Caffeine with its psychoactive properties is not only a common ingredient of numerous beverages but also used in the production of pharmaceuticals and personal care products. Caffeine is uncontrollably discharged into sewage systems and wastewater treatment facilities but bypasses the treatment operations due to its high solubility (21.7 g/L) and persistence. As such, caffeine is easily transported into freshwater systems as verified by its widespread occurrence in water, soil, and groundwater. Effective methods for the elimination of caffeine from water have been reported, these include adsorption as well as advanced biological and oxidation processes (AOPs).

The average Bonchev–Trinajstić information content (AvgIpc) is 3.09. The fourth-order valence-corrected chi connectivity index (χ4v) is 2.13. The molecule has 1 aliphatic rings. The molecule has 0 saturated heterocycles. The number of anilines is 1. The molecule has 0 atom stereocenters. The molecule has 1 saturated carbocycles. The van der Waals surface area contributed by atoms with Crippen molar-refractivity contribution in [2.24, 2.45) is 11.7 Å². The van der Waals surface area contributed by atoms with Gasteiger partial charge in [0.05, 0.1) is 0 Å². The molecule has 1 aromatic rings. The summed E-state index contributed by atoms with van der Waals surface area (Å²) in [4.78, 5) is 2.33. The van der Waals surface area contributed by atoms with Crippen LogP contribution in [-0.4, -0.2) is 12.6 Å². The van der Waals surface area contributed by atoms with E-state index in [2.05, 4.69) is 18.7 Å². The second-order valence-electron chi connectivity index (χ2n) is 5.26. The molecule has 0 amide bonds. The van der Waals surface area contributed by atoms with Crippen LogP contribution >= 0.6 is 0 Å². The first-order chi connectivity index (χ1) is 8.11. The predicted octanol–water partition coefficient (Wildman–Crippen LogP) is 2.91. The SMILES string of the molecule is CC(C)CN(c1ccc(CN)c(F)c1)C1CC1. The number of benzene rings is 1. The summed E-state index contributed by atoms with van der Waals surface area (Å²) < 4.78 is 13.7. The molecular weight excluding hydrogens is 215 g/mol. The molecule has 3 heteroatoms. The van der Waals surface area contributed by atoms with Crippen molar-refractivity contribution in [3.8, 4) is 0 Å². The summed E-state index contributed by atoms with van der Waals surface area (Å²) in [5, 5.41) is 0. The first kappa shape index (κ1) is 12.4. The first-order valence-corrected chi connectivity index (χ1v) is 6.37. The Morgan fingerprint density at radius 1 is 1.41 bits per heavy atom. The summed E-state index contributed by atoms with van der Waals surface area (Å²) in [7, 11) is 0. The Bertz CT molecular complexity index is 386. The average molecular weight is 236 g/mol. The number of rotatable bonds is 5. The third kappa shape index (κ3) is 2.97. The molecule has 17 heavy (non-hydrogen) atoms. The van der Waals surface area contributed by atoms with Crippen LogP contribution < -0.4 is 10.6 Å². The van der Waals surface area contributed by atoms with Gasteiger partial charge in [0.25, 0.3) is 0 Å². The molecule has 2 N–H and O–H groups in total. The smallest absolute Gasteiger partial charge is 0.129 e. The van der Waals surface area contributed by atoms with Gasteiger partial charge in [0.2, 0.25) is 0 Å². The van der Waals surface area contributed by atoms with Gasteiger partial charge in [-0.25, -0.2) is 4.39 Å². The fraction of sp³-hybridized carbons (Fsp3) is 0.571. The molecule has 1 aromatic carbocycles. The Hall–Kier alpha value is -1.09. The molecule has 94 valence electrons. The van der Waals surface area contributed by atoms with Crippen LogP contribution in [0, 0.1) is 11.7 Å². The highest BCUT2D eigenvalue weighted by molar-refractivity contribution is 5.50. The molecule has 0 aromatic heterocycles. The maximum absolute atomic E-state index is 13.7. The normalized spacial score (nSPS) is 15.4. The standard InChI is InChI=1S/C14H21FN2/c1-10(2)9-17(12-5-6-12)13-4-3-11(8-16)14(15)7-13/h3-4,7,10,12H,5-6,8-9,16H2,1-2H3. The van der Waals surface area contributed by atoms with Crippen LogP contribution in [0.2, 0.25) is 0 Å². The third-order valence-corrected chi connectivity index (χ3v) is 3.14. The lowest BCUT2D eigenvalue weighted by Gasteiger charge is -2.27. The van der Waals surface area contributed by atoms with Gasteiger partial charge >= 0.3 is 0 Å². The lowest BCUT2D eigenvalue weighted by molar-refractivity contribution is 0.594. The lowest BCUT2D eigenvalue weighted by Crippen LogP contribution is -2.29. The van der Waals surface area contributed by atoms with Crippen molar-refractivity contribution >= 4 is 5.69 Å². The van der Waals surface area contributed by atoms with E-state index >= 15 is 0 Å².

AOPs are particularly effective due to their potential for mineralizing all kinds of refractory/non-biodegradable organic contaminants in a relatively short time. The degradability of caffeine by AOPs is being investigated in order to understand the reaction kinetics and to propose reaction mechanisms that rationalize the experimental results. In this study computational tools are used to investigate the mechanisms of degradation of caffeine and their toxicities to the aquatic organisms.

This project is in collaboration with Prof. Nilsun Ince (Institute of Environmental Sciences, BU) and Assoc.Prof. Hande Toffoli (Physics Dept, METU)